Church architecture in Hertfordshire and elsewhere, art, books, and whatever crosses my path

Monday, 29 August 2016

The Battle of Montevideo in Odell church, Beds


Odell church, Beds, is an imposing Perpendicular structure, dating almost entirely from the 15th century. The tower is particularly impressive; but I'm going to focus on a few of the objects contained within the church. 

Two windows, in the south aisle and chancel, have original stained glass surviving in the tracery lights; the iconoclasts didn't consider them idolatrous, or they were too lazy or incompetent to be bothered to climb up to the higher windows to smash them.



There are four complete and one fragmentary figures of angels; they stand on wheels, which identify them as Ophanims* (also known as Thrones). The yellow, very typical of windows from the 14th century on, is achieved by applying silver sulphide to the white glass before firing. There's also a small head of Christ in the top central light, and a bishop in the left (no doubt not in situ), and other fragments in the tops of the main lights.




In the second tracery light in this window is the ox of St Luke, in the fourth the eagle of St John, then the human of St Matthew, and finally the sacred monogram IHC (the first letters of 'Jesus' in Greek).


In the chancel is this fine if over-busy late 17th century baroque monument to the Alston family, probably of 1678.  It's been attributed to Abraham Storey (who died c.1696).

The Alstons first arrived in Odell in 1633, and they seem to have run the place for the next couple of hundred years. A Thomas Alston was made a baronet in 1642. Another Thomas, another baronet, became the MP for Bedfordshire in 1747; his wife ran off with a horse dealer from Stafford in 1752. He was, poor chap, for some time confined to a madhouse, excessive drinking perhaps being the cause. Nevertheless he was re-elected unopposed in 1754. (Insert you own joke about the mental capacities of current MPs here.) He died in 1774 and scandalously willed his property to his 'housekeeper', Margaret Lee, who eventually passed it on to their natural (i.e. illegitimate) son, who was, just to keep things simple, also called Thomas. 




Facing the Alston monument across the chancel is this monument to yet another Thomas Alston (I think the grandson of the disreputable Thomas) who must have helped restore the family's good name by getting himself killed, a few weeks short of his 23rd birthday, at the Battle of Montevideo in 1807. It is by John Bacon the Younger (1777-1859), a very prolific sculptor. In about three decades (1793-1825) he produced a couple of hundred church monuments, and then seems to have more or less retired for the last three decades of his life.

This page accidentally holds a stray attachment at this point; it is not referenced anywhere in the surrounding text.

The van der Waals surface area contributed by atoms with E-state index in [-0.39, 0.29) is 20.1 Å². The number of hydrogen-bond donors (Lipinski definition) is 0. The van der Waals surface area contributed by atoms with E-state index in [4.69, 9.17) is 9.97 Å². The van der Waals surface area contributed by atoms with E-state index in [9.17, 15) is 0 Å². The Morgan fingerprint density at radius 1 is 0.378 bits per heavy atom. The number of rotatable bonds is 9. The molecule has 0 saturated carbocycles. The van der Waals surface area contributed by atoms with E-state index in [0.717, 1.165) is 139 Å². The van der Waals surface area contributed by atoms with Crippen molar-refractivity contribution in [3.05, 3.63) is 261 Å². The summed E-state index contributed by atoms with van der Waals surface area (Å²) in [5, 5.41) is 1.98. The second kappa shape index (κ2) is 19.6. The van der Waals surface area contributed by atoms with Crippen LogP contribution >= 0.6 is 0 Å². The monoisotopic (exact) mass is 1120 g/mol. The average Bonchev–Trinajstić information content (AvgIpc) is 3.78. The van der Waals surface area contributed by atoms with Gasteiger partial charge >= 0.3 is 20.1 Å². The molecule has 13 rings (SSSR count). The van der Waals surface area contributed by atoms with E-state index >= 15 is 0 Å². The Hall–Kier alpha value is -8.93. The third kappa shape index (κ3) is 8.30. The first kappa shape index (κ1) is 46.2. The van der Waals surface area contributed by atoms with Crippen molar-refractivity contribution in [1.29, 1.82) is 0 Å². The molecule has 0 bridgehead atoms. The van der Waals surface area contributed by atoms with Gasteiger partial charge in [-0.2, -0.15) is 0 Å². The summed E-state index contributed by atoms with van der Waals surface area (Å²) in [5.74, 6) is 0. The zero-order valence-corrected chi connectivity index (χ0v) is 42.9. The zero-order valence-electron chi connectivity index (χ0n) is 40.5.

The top half is typical of its period, with cod classical symbols and motifs combined in a not particularly convincing manner. A clothed female, accompanied by an urn (symbolic of the immortal soul) and an anchor (Christian hope), gestures up towards the light of Heaven. The monument's interest is in the bottom half, with its breathlessly patriotic inscription - he 'fell, in the Prime of his Youth, at the Head of his gallant Soldiers, Upon the Breach, at MONTE VIDEO, In the Moment of Victory!' The exclamation mark leaves no doubt that the reader is meant to be stirred to martial action by Thomas's inspiring acts. (It's also interesting - at least, I find it interesting - to note that it was still considered acceptable to sprinkle capital letters around in order to emphasise key words, a convention that gradually died out in the following decades.) 

Most interesting of all is the relief panel showing the battle, with cannons and billowing gun smoke galore. If you're like me, you haven't heard of the Battle of Montevideo before; it was a sort of sideshow in the Napoleonic Wars, in which the British and the Spanish (soon to be united against Napoleon, but in 1807 still enemies) fought over the lands around the River Plate in present day Uruguay, hoping to expand their trade empires. This particular battle was a victory for the British, but the campaign as a whole was unsuccessful (Montevideo was held for only seven months). The British commander, Lieutenant-General John Whitelocke, was court-martialled and dismissed from the army as a result. This didn't help young Thomas Alston, however, who, like so many men, young and old, of all nations, became a victim of clashing wannabe empires.




I'm away for the next couple of weeks, so no posts for a while.




* The Victoria County History identifies them as Seraphs.